Sport, Education and Society 19(5) pp 605-620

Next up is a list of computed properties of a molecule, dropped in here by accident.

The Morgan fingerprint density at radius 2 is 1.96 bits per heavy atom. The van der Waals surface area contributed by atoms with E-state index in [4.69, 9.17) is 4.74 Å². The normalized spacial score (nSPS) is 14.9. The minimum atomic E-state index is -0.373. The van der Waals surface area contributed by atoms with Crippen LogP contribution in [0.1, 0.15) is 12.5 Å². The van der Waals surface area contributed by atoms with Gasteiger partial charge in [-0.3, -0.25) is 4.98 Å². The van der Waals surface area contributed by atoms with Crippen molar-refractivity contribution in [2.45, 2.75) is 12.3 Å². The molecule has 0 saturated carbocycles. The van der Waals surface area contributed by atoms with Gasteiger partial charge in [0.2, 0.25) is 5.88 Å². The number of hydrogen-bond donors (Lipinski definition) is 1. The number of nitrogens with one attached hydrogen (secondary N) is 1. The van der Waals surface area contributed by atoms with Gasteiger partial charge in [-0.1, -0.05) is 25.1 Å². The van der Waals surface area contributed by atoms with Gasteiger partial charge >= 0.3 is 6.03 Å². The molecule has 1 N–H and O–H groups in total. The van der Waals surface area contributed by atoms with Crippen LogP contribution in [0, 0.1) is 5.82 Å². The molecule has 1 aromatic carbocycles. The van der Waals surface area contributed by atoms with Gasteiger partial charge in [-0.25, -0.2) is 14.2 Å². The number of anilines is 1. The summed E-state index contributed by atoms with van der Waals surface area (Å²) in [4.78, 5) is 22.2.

During an ethnographic research project exploring young people’s perceptions of living in a post-industrial semi-rural place, boys aged 13/14 years revealed their semi-clandestine motorbiking activities across mountains trails. It was found that riding motorbikes and fixing engines were potential resources for young boys’ transitions into adult working-class masculinity and sources of competence, pride and enjoyment that mimetically referenced the industrial past. The study engages with Deleuze and Guattari’s theory to explore relations among rider–machine–territory as dynamic Assemblages that fuse elements from technical, psychological and cultural media to show how motorbiking in different situations afforded boys more or less autonomy. The study argues that an epochal shift in the UK from an industrial to post-industrial base has changed the value attached to motorbike riding on mountain trails creating biking Assemblages that territorialise boys as social nuisances and potential criminals under police surveillance.